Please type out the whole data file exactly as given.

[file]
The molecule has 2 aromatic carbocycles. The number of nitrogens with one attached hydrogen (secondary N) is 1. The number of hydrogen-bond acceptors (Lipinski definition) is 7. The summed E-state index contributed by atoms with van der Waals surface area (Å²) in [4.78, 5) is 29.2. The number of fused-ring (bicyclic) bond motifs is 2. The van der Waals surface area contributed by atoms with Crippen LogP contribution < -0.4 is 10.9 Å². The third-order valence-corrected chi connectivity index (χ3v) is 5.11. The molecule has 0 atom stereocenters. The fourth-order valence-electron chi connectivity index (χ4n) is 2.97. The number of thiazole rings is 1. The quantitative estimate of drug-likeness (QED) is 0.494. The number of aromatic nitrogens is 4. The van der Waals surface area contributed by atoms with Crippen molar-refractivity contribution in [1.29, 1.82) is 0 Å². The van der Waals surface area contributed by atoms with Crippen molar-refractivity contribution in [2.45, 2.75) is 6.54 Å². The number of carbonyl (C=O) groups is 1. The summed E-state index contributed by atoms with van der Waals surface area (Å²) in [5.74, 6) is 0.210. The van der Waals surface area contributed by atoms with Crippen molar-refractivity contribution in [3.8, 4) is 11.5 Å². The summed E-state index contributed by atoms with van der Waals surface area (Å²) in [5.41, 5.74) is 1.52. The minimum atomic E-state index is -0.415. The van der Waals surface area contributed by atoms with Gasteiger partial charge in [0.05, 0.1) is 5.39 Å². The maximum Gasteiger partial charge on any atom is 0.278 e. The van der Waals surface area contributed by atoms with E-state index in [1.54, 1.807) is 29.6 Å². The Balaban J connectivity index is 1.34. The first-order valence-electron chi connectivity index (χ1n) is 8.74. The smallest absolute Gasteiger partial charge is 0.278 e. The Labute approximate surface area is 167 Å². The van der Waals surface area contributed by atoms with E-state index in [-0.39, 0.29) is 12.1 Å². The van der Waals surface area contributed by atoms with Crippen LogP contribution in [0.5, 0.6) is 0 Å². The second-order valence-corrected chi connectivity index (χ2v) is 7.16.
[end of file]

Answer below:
The molecule has 2 aromatic carbocycles. The number of nitrogens with one attached hydrogen (secondary N) is 1. The number of hydrogen-bond acceptors (Lipinski definition) is 7. The summed E-state index contributed by atoms with van der Waals surface area (Å²) in [4.78, 5) is 29.2. The number of fused-ring (bicyclic) bond motifs is 2. The van der Waals surface area contributed by atoms with Crippen LogP contribution < -0.4 is 10.9 Å². The third-order valence-corrected chi connectivity index (χ3v) is 5.11. The molecule has 0 atom stereocenters. The fourth-order valence-electron chi connectivity index (χ4n) is 2.97. The number of thiazole rings is 1. The quantitative estimate of drug-likeness (QED) is 0.494. The number of aromatic nitrogens is 4. The van der Waals surface area contributed by atoms with Crippen molar-refractivity contribution in [1.29, 1.82) is 0 Å². The van der Waals surface area contributed by atoms with Crippen molar-refractivity contribution in [2.45, 2.75) is 6.54 Å². The number of carbonyl (C=O) groups is 1. The summed E-state index contributed by atoms with van der Waals surface area (Å²) in [5.74, 6) is 0.210. The van der Waals surface area contributed by atoms with Crippen molar-refractivity contribution in [3.8, 4) is 11.5 Å². The summed E-state index contributed by atoms with van der Waals surface area (Å²) in [5.41, 5.74) is 1.52. The minimum atomic E-state index is -0.415. The van der Waals surface area contributed by atoms with Gasteiger partial charge in [0.05, 0.1) is 5.39 Å². The maximum Gasteiger partial charge on any atom is 0.278 e. The van der Waals surface area contributed by atoms with E-state index in [1.54, 1.807) is 29.6 Å². The Balaban J connectivity index is 1.34. The first-order valence-electron chi connectivity index (χ1n) is 8.74. The smallest absolute Gasteiger partial charge is 0.278 e. The Labute approximate surface area is 167 Å². The van der Waals surface area contributed by atoms with E-state index in [-0.39, 0.29) is 12.1 Å². The van der Waals surface area contributed by atoms with Crippen LogP contribution in [0.5, 0.6) is 0 Å². The second-order valence-corrected chi connectivity index (χ2v) is 7.16.